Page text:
Sales of existing homes, depressed by turmoil in credit markets, fell for a sixth straight month in August, pushing activity to the lowest point in five years an industry trade group said Tuesday. A separate report showed that t he nationwide decline in home prices accelerated in July, posting the steepest drop in 16 years.
Home prices have fallen by more every month since the beginning of the year, according to the S&P/Case-Shiller home price index released Tuesday.
Sales of existing single-family homes dropped by 4.3 percent in August from July, the National Association of Realtors said. Sales dropped to a seasonally adjusted rate 5.5 million units a year, the slowest pace since August 2002.
The housing market has been battered by the steepest downturn since at least the early 1990s. Problems were exacerbated in August by turmoil in credit markets, reflecting new worries about rising defaults in subprime mortgages.
Between concern about the job market and worries about the overall economy, consumer sentiment also has taken a hit. The Conference Board says its index of consumer confidence fell this month to the lowest level in nearly two years.
The turmoil in the housing market is bringing steep prices cuts. An index of 10 U.S. cities fell 4.5 percent in July from a year earlier, the biggest monthly drop since July 1991.
"The further deceleration in prices is still apparent across the majority of regions," said Robert Shiller, chief economist for MacroMarkets LLC.
A broader index of 20 cities fell 3.9 percent in July over last year, with 15 of 20 cities reporting that prices fell.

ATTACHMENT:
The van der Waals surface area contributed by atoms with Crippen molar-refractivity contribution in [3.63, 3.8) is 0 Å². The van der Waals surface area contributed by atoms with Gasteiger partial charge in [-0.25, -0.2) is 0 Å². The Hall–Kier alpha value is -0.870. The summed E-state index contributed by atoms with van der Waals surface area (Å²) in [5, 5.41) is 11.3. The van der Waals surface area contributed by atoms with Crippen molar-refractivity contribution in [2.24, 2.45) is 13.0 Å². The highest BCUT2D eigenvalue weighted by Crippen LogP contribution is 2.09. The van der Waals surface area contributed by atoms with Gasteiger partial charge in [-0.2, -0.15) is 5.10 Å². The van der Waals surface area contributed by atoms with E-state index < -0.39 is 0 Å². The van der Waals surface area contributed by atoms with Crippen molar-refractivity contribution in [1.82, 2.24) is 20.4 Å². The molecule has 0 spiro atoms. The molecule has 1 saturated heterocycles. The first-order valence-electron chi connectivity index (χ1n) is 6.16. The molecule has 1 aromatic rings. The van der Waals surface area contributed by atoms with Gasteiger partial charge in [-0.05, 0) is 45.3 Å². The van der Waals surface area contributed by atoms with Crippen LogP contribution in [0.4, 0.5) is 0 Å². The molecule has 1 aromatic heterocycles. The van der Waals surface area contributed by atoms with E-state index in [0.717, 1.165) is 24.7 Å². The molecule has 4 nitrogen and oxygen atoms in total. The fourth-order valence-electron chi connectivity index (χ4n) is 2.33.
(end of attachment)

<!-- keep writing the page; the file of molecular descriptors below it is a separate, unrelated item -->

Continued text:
The five cities where prices are still rising — Atlanta, Charlotte, N.C., Dallas, Portland, Ore., and Seattle — have reported growth is slowing. Atlanta and Dallas are close to moving into negative territory, S&P said.
Shiller, an economist at Yale University, told lawmakers in written comments last week that the loss of a boom mentality among consumers poses a "significant risk" of a recession within the next year.
His comments came a day after home buyers and other borrowers got some welcome news when the Federal Reserve cut a key interest rate by a half-percentage point to 4.75 percent. It was the Fed's first cut in four years.
The housing slowdown and decline in credit availability have triggered worries that the economy could go into a recession, spurring the Fed to act. Economists differ on whether the Fed will cut rates again during two meetings before year's end.
Meanwhile, the slowdown in new home construction shows little signs of letting up. Lennar Corp., one of the nation's largest homebuilders, reported a $514 million loss for the latest quarter on sharply lower revenues Tuesday because of falling home prices and hefty charges to write down land values. The Miami-based homebuilder has been cutting prices and offering incentives to get rid of homes, which has cut into profits.
Homebuilders have been forced to absorb charges to write down the value of homes they cannot sell, or to forfeit deposits on land they no longer want to buy. Lennar said it has cut its work force by 35 percent and expects continued job cuts in the fourth quarter.
"It is already well-documented that the housing market has continued to deteriorate throughout our third quarter. Heavy discounting by builders, and now the existing home market as well, has continued to drive pricing downward," said Stuart Miller, president and chief executive. "Consumer confidence in housing has remained low, while the mortgage market has continued to redefine itself, creating higher cancellation rates."